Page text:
Theological non-cognitivism. The position that all God-talk is cognitively meaningless. Stems from the impossibility arguments. Some theological non-cognitivists are therefore hard atheists; others contend that no discussion about the matter is possible until theists can arrive at a cognitively meaningful definition of what it is that we're supposed to be talking about.

Einstein, Albert.  At a public debate, I sat, jaw dropping, as an atheist and theist argued over whether or not Einstein was religious. Did they think that the existence or non-existence of God was somehow contingent on what Einstein believed? A particularly dangerous argument for Christians to make, because if Einstein was anything, he was a Jew. Similar arguments are deployed for a pantheon of historical giants, good and evil, from Plato to Jefferson to Hitler.  Historically interesting but, as a point of logic, utterly irrelevant in terms of the argument over the existence of God.

Atheism, hard. The position that there is no God. Generally held to be logically untenable, but adherents of impossibility arguments say otherwise.

Atheism, soft. The position that there is insufficient evidence to believe in God. An important distinction. 

Atheists. Very rare. A rigorous philosophical position: not something soft that one can fall into. Atheists are also not to be confused with secular liberals who are mad about organized religion.

New Atheists. A recent breed of aggressively irreligious nonbelievers who hold that a general critique of the beneficence of faith follows from their disbelief. But whatever else they may be, religions are social institutions of enormous importance and cannot uniformly and universally be deprecated for "poisoning everything."

Prayer.  Fortifying for millions, but removed from schools. The worst prayers are the begging kind: the belief that maybe this time God will intercede on your behalf. (“Please let my team win the Superbowl”, etc.) Convincing to some people because of an inability to separate correlation from causation.  “I prayed and somebody found Fluffy, who was lost for three days.” Wow. Now, about that Holocaust...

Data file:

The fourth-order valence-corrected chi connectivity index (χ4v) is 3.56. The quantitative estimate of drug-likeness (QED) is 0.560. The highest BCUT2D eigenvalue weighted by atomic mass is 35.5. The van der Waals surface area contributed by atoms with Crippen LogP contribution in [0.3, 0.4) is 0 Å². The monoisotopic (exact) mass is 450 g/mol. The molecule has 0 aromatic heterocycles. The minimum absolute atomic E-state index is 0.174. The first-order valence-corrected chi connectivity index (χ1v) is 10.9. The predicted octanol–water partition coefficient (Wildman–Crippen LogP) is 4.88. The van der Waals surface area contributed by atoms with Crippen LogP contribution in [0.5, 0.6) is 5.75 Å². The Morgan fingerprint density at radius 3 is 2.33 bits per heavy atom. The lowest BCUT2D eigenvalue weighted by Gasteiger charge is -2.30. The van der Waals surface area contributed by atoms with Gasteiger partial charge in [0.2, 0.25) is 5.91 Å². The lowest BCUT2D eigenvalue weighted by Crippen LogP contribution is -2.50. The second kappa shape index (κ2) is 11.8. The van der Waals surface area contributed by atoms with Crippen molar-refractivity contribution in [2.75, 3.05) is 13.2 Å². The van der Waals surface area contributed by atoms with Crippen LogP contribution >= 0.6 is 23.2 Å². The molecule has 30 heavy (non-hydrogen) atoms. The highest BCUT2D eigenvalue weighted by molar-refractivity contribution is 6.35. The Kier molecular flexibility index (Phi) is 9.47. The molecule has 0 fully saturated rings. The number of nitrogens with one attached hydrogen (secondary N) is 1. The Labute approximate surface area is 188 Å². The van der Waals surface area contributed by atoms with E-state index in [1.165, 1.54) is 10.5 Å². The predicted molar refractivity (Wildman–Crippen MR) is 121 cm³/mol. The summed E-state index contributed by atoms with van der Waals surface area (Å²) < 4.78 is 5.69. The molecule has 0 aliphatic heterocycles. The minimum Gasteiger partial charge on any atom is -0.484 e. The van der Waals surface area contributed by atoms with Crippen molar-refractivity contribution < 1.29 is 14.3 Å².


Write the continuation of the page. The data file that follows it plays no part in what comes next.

Praying. It is disrespectful for non-believers to lower their heads, as if in prayer, while others are praying. Listen attentively, instead: you might learn something. But do not disrespect the devout by pretending to be something you are not. In the 7th grade, a nasty old crone who was our substitute teacher for the day made the whole class re-do the Lord’s Prayer, saying the words. Even then I wondered, “What is the point?”  If the words meant nothing to us, did she think we would be fooling God?

Comparative Religion. Should be mandatory in schools. Until 1988, students in Ontario public schools rose diurnally for the immensely symbolic pairing of “Oh, Canada” and the Lord’s Prayer, understanding neither. Nor did most of their teachers, and discussion of religion was verboten anyway. Further proof that the real agenda of the Ministry of Education is to impose ignorance, and for obvious reasons. Educated people would abolish the Ministry of Education.

Darwin, Charles. A visionary genius who both demonstrated the fact of biological evolution’s existence and offered a theory – natural selection – to explain the mechanism by which it operates.  Also, and this is critically important, dead since 1882. He lacked a proper understanding of heredity and did not know about genes. Today, most competent undergraduates in biology know more about evolution than did either of its co-discoverers. School-boards in Texas and Kansas can deny the existence of biological evolution all they want, but what they think doesn’t really matter. Darwin gathered a few pebbles of evidence that subsequently have become mountains. “It’s only a theory,” they say. So is gravitation. They lose. Period.

Evolution, biological. Change in the inherited characteristics of populations over time. As factually established as anything can be science. Has implications for most creation myths and for the Argument from Design, but otherwise has no bearing on the argument over the existence of God.

Catholicism. A favourite target of liberals who are at once relativists but also moralizing crusaders. In other contexts, the same people gleefully will report you to a Human Rights Commission for criticizing a religion or religious group.

Argument from Beauty. Similar to the Argument from Design. Holds that such-and-such a cultural object is “too beautiful” to have been created by a species that emerged solely as a consequence of random mutation followed by non-random natural selection. Bad thinking for obvious reasons. “How do you explain Mozart?” they say. Okay, how do you explain Michael Bolton?

Doubt. Malcolm Muggeridge said that doubt is like a pillar at the center of faith, because no one who is sincere in his or her beliefs need fear argument and disputation about them.

Thursday, May 5, 2011